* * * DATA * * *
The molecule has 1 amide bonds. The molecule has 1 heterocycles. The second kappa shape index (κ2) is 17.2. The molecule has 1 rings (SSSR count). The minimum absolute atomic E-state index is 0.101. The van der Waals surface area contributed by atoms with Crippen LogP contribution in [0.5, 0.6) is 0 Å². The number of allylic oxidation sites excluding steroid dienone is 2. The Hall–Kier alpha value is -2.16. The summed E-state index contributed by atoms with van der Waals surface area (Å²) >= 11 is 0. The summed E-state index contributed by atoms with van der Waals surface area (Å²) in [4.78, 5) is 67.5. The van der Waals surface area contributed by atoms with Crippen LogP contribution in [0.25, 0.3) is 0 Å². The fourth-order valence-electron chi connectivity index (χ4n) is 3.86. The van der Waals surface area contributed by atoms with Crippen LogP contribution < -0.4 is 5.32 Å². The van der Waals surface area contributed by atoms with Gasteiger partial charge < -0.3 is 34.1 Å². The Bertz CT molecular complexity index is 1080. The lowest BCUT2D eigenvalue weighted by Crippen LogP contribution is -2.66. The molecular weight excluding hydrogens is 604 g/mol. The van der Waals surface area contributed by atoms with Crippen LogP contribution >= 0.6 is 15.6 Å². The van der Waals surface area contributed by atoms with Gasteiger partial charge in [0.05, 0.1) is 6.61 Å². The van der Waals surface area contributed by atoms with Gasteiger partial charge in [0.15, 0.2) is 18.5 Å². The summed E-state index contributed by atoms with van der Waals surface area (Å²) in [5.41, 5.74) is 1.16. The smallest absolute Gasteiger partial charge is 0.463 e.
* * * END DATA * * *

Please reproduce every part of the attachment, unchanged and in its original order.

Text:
The molecule has 1 amide bonds. The molecule has 1 heterocycles. The second kappa shape index (κ2) is 17.2. The molecule has 1 rings (SSSR count). The minimum absolute atomic E-state index is 0.101. The van der Waals surface area contributed by atoms with Crippen LogP contribution in [0.5, 0.6) is 0 Å². The number of allylic oxidation sites excluding steroid dienone is 2. The Hall–Kier alpha value is -2.16. The summed E-state index contributed by atoms with van der Waals surface area (Å²) >= 11 is 0. The summed E-state index contributed by atoms with van der Waals surface area (Å²) in [4.78, 5) is 67.5. The van der Waals surface area contributed by atoms with Crippen LogP contribution in [0.25, 0.3) is 0 Å². The fourth-order valence-electron chi connectivity index (χ4n) is 3.86. The van der Waals surface area contributed by atoms with Crippen LogP contribution < -0.4 is 5.32 Å². The van der Waals surface area contributed by atoms with Gasteiger partial charge < -0.3 is 34.1 Å². The Bertz CT molecular complexity index is 1080. The lowest BCUT2D eigenvalue weighted by Crippen LogP contribution is -2.66. The molecular weight excluding hydrogens is 604 g/mol. The van der Waals surface area contributed by atoms with Crippen LogP contribution >= 0.6 is 15.6 Å². The van der Waals surface area contributed by atoms with Gasteiger partial charge in [0.05, 0.1) is 6.61 Å². The van der Waals surface area contributed by atoms with Gasteiger partial charge in [0.15, 0.2) is 18.5 Å². The summed E-state index contributed by atoms with van der Waals surface area (Å²) in [5.41, 5.74) is 1.16. The smallest absolute Gasteiger partial charge is 0.463 e.